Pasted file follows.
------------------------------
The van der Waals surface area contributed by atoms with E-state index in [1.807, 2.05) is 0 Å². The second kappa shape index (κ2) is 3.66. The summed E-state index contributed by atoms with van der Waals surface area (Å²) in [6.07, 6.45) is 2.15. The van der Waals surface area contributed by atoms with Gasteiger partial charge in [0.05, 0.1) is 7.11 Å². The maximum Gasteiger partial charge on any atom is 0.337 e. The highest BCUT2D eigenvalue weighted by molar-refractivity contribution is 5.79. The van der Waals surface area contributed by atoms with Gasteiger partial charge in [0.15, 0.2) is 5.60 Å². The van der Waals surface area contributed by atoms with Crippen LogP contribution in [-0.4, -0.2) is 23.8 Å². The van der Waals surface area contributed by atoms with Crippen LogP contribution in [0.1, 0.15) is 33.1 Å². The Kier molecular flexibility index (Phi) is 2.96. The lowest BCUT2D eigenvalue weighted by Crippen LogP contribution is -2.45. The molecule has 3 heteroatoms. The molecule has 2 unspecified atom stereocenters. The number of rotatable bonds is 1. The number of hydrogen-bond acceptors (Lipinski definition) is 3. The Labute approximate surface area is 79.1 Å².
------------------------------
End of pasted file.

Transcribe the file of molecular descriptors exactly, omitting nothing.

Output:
The van der Waals surface area contributed by atoms with E-state index in [1.807, 2.05) is 0 Å². The second kappa shape index (κ2) is 3.66. The summed E-state index contributed by atoms with van der Waals surface area (Å²) in [6.07, 6.45) is 2.15. The van der Waals surface area contributed by atoms with Gasteiger partial charge in [0.05, 0.1) is 7.11 Å². The maximum Gasteiger partial charge on any atom is 0.337 e. The highest BCUT2D eigenvalue weighted by molar-refractivity contribution is 5.79. The van der Waals surface area contributed by atoms with Gasteiger partial charge in [0.15, 0.2) is 5.60 Å². The van der Waals surface area contributed by atoms with Crippen LogP contribution in [-0.4, -0.2) is 23.8 Å². The van der Waals surface area contributed by atoms with Crippen LogP contribution in [0.1, 0.15) is 33.1 Å². The Kier molecular flexibility index (Phi) is 2.96. The lowest BCUT2D eigenvalue weighted by Crippen LogP contribution is -2.45. The molecule has 3 heteroatoms. The molecule has 2 unspecified atom stereocenters. The number of rotatable bonds is 1. The number of hydrogen-bond acceptors (Lipinski definition) is 3. The Labute approximate surface area is 79.1 Å².